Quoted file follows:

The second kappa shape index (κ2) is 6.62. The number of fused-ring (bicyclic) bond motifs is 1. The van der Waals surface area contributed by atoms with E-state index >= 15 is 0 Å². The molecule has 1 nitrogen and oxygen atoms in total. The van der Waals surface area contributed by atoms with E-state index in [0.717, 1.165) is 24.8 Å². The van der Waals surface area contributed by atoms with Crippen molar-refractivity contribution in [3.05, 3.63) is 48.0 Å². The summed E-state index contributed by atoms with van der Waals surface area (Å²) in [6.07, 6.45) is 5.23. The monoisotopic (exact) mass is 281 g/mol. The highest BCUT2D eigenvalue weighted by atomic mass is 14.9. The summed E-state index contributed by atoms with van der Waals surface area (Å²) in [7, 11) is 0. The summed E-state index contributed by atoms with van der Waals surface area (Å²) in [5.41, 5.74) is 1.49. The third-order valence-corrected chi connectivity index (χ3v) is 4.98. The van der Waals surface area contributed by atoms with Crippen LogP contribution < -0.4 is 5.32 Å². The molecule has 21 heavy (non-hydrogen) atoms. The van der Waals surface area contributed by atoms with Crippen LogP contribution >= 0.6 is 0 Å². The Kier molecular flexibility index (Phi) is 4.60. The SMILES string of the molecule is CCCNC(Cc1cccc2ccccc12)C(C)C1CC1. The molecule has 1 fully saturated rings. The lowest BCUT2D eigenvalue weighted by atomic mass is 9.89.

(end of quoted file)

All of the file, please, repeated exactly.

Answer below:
The second kappa shape index (κ2) is 6.62. The number of fused-ring (bicyclic) bond motifs is 1. The van der Waals surface area contributed by atoms with E-state index >= 15 is 0 Å². The molecule has 1 nitrogen and oxygen atoms in total. The van der Waals surface area contributed by atoms with E-state index in [0.717, 1.165) is 24.8 Å². The van der Waals surface area contributed by atoms with Crippen molar-refractivity contribution in [3.05, 3.63) is 48.0 Å². The summed E-state index contributed by atoms with van der Waals surface area (Å²) in [6.07, 6.45) is 5.23. The monoisotopic (exact) mass is 281 g/mol. The highest BCUT2D eigenvalue weighted by atomic mass is 14.9. The summed E-state index contributed by atoms with van der Waals surface area (Å²) in [7, 11) is 0. The summed E-state index contributed by atoms with van der Waals surface area (Å²) in [5.41, 5.74) is 1.49. The third-order valence-corrected chi connectivity index (χ3v) is 4.98. The van der Waals surface area contributed by atoms with Crippen LogP contribution < -0.4 is 5.32 Å². The molecule has 21 heavy (non-hydrogen) atoms. The van der Waals surface area contributed by atoms with Crippen LogP contribution >= 0.6 is 0 Å². The Kier molecular flexibility index (Phi) is 4.60. The SMILES string of the molecule is CCCNC(Cc1cccc2ccccc12)C(C)C1CC1. The molecule has 1 fully saturated rings. The lowest BCUT2D eigenvalue weighted by atomic mass is 9.89.